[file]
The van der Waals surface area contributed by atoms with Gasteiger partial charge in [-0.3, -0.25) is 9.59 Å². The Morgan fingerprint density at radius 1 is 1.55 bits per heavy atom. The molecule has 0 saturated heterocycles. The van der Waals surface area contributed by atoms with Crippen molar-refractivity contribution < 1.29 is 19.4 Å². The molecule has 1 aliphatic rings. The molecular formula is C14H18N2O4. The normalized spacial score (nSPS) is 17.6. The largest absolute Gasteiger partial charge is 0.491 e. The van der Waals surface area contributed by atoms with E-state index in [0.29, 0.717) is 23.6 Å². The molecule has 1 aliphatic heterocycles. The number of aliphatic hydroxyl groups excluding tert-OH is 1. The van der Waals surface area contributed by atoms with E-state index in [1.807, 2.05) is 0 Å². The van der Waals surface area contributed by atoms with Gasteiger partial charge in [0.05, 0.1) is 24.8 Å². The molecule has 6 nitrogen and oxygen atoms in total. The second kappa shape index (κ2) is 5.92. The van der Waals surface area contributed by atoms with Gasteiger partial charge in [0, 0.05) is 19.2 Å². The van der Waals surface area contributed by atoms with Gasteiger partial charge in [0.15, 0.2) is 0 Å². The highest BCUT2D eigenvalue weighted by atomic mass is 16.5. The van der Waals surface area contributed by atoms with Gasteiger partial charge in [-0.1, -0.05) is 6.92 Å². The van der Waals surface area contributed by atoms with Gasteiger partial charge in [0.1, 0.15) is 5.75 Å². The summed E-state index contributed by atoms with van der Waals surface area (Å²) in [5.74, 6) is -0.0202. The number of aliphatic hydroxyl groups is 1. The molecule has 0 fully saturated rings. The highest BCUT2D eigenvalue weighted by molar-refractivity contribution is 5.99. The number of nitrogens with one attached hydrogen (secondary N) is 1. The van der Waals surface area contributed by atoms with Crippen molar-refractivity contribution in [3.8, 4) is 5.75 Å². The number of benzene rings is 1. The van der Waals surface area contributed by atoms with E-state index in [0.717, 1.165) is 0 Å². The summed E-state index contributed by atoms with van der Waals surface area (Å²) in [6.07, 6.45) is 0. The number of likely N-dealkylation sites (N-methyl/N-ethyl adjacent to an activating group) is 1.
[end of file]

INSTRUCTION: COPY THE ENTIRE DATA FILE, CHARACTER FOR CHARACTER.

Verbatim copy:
The van der Waals surface area contributed by atoms with Gasteiger partial charge in [-0.3, -0.25) is 9.59 Å². The Morgan fingerprint density at radius 1 is 1.55 bits per heavy atom. The molecule has 0 saturated heterocycles. The van der Waals surface area contributed by atoms with Crippen molar-refractivity contribution < 1.29 is 19.4 Å². The molecule has 1 aliphatic rings. The molecular formula is C14H18N2O4. The normalized spacial score (nSPS) is 17.6. The largest absolute Gasteiger partial charge is 0.491 e. The van der Waals surface area contributed by atoms with E-state index in [0.29, 0.717) is 23.6 Å². The molecule has 1 aliphatic heterocycles. The number of aliphatic hydroxyl groups excluding tert-OH is 1. The van der Waals surface area contributed by atoms with E-state index in [1.807, 2.05) is 0 Å². The van der Waals surface area contributed by atoms with Gasteiger partial charge in [0.05, 0.1) is 24.8 Å². The molecule has 6 nitrogen and oxygen atoms in total. The second kappa shape index (κ2) is 5.92. The van der Waals surface area contributed by atoms with Gasteiger partial charge in [0, 0.05) is 19.2 Å². The van der Waals surface area contributed by atoms with Gasteiger partial charge in [0.15, 0.2) is 0 Å². The highest BCUT2D eigenvalue weighted by atomic mass is 16.5. The van der Waals surface area contributed by atoms with Gasteiger partial charge in [-0.1, -0.05) is 6.92 Å². The van der Waals surface area contributed by atoms with Gasteiger partial charge in [0.1, 0.15) is 5.75 Å². The summed E-state index contributed by atoms with van der Waals surface area (Å²) in [5.74, 6) is -0.0202. The number of aliphatic hydroxyl groups is 1. The molecule has 0 fully saturated rings. The highest BCUT2D eigenvalue weighted by molar-refractivity contribution is 5.99. The number of nitrogens with one attached hydrogen (secondary N) is 1. The van der Waals surface area contributed by atoms with Crippen molar-refractivity contribution in [3.8, 4) is 5.75 Å². The number of benzene rings is 1. The van der Waals surface area contributed by atoms with E-state index in [0.717, 1.165) is 0 Å². The summed E-state index contributed by atoms with van der Waals surface area (Å²) in [6.07, 6.45) is 0. The number of likely N-dealkylation sites (N-methyl/N-ethyl adjacent to an activating group) is 1.